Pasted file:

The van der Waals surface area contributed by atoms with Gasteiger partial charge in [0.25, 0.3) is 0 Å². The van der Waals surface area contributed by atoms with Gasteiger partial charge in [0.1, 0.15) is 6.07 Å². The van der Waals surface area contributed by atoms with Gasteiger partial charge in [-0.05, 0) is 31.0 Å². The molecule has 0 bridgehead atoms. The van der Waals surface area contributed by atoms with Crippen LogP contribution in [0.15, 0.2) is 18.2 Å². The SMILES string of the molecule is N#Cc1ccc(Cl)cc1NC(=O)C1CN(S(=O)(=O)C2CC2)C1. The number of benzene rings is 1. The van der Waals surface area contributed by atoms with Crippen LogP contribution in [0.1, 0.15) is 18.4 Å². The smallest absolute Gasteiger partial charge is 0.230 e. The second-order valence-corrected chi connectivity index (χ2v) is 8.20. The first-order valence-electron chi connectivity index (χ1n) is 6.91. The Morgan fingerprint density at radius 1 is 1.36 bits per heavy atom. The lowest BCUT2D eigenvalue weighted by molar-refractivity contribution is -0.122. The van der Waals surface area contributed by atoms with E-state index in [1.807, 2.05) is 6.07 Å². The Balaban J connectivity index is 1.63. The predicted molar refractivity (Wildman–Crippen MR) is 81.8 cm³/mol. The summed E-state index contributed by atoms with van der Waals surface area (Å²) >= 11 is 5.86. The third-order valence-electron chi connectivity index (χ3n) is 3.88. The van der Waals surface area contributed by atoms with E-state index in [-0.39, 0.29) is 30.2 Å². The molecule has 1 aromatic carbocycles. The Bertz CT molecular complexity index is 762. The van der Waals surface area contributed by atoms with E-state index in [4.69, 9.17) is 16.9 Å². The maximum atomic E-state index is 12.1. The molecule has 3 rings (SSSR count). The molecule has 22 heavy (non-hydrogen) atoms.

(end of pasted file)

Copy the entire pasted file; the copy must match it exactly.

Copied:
The van der Waals surface area contributed by atoms with Gasteiger partial charge in [0.25, 0.3) is 0 Å². The van der Waals surface area contributed by atoms with Gasteiger partial charge in [0.1, 0.15) is 6.07 Å². The van der Waals surface area contributed by atoms with Gasteiger partial charge in [-0.05, 0) is 31.0 Å². The molecule has 0 bridgehead atoms. The van der Waals surface area contributed by atoms with Crippen LogP contribution in [0.15, 0.2) is 18.2 Å². The SMILES string of the molecule is N#Cc1ccc(Cl)cc1NC(=O)C1CN(S(=O)(=O)C2CC2)C1. The number of benzene rings is 1. The van der Waals surface area contributed by atoms with Crippen LogP contribution in [0.1, 0.15) is 18.4 Å². The smallest absolute Gasteiger partial charge is 0.230 e. The second-order valence-corrected chi connectivity index (χ2v) is 8.20. The first-order valence-electron chi connectivity index (χ1n) is 6.91. The Morgan fingerprint density at radius 1 is 1.36 bits per heavy atom. The lowest BCUT2D eigenvalue weighted by molar-refractivity contribution is -0.122. The van der Waals surface area contributed by atoms with E-state index in [1.807, 2.05) is 6.07 Å². The Balaban J connectivity index is 1.63. The predicted molar refractivity (Wildman–Crippen MR) is 81.8 cm³/mol. The summed E-state index contributed by atoms with van der Waals surface area (Å²) >= 11 is 5.86. The third-order valence-electron chi connectivity index (χ3n) is 3.88. The van der Waals surface area contributed by atoms with E-state index in [-0.39, 0.29) is 30.2 Å². The molecule has 1 aromatic carbocycles. The Bertz CT molecular complexity index is 762. The van der Waals surface area contributed by atoms with E-state index in [4.69, 9.17) is 16.9 Å². The maximum atomic E-state index is 12.1. The molecule has 3 rings (SSSR count). The molecule has 22 heavy (non-hydrogen) atoms.